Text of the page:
Outside the classroom, there is a major push for experiential learning activities. Internships are promoted literally as soon as a student gets to campus. Study abroad opportunities have increased dramatically, as has student participation in these. Purdue now offers a leadership development certificate program where students work with a mentor to develop a personal leadership plan focused on self-leadership, interpersonal leadership, team leadership and community leadership. This plan is executed outside the classroom through extra-curricular activities and other nontraditional learning opportunities. Undergraduate research and honors courses/programs are stressed more than ever before. Opportunities for developing leadership skills abound. Of course, any academic program worth its salt is going to be working on getting better all the time. That said, most of the programs we are familiar with have been working hard at doing an even better job of preparing the next generation of agribusiness managers. How students are being prepared is important as a feed and grain firm thinks about on-boarding a new employee.
Working with new hires
Talk with any manager very long about the “next generation,” and in many cases the conversation will drift into general statements about the values and skills these new hires are bringing to the workplace. Statements such as “they don’t write as well as we did,” “they are not effective communicators,” “they don’t have the work ethic that we did,” are comments we hear frequently. In our experience, sometimes there is a bit of “the older I get, the better I was” attitude on the part of those individuals making the statements. If we are honest, looking back, some of those same statements were made about us when we graduated two or three decades ago! And it is easy to forget that when we were 21, we were not quite as focused as we are today — years of professional experience, family responsibilities, etc. tend to shape the way we look at the world.
That said, it is worth looking at how the values of the current generation may be different and what that might mean for preparing future managers. A couple of recent studies are worth a look and offer some pragmatic insight on differences in expectations between new college graduates in agriculture and food and agribusiness employers.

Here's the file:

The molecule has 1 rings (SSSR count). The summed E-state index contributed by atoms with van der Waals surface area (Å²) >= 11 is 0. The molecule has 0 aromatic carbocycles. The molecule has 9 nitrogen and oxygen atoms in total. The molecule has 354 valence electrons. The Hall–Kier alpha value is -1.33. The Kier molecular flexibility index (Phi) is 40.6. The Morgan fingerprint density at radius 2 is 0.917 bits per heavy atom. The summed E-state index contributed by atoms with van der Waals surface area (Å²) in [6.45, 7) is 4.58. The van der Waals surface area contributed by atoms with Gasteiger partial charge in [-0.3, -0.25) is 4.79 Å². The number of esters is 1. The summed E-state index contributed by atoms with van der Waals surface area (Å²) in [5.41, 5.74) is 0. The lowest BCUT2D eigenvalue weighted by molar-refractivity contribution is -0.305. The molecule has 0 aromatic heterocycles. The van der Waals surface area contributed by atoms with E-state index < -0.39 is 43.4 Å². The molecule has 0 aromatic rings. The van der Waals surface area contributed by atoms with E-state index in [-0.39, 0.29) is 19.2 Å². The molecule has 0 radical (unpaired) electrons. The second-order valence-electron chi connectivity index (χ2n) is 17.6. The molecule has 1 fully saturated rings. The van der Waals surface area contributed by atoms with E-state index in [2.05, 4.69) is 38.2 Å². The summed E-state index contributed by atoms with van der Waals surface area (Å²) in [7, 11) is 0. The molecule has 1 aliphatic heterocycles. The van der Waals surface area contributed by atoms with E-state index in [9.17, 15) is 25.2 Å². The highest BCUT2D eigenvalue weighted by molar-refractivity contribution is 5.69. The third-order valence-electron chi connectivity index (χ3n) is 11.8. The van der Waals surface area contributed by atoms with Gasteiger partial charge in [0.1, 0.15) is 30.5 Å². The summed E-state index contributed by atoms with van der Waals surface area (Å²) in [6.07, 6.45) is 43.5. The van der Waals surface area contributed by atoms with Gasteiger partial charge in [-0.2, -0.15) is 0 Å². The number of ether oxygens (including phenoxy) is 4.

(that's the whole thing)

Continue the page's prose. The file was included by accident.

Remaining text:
The first study was done by the Agriculture Future of America (AFA) organization and the second was conducted by Michigan State University in cooperation with Association of Public and Land Grant Universities (APLU) and the University Industry Consortium (UIC).
Many of the themes of the two studies are the same, so we will focus on the AFA study. The study asks students and employers to rate a series of factors/characteristics/capabilities/attitudes/values that could be related to career success. First, it is important to note that students and industry do see eye to eye on many areas that are important to career success. Issues such as work ethic, communication skills, time management, thinking through problems, oral presentation skills and business writing are rated similarly by students and industry. So, students see these as important to career success and industry agrees. Of course, it is possible that “work ethic” means one thing to a new college graduate and something different to a seasoned industry professional.
However, in some cases, students see certain factors as more important than industry does: hands-on agricultural experience, networking, accounting skills, high GPA, graduating from a well-respected university and knowledge of global market cultures were all rated higher by students than by industry.
Some of this likely comes from what faculty tell their students is important. We do tell students to keep their grades up because we do find that grades matter — past performance is an indicator of future success. And there are some employers who will not interview students who do not meet minimum GPA standards. Likewise, we emphasize the growth process that an international experience can support. We find that studying abroad can affect a student in a variety of ways. They tend to come back with a greater appreciation for global affairs. While many domestic food and agribusiness firms may not require or need a student with a global experience, we feel most all employers benefit from students who have studied abroad. We also push internships and the hands-on agricultural experiences these generate. And we promote the importance of these experiences to students — internships are like “dating before you get married” — each side checking the other out with no promise of a long-term commitment. Maybe industry looks at this as a table stakes experience, but we believe that it would be a big mistake for us to stop promoting such hands-on experiences for our students.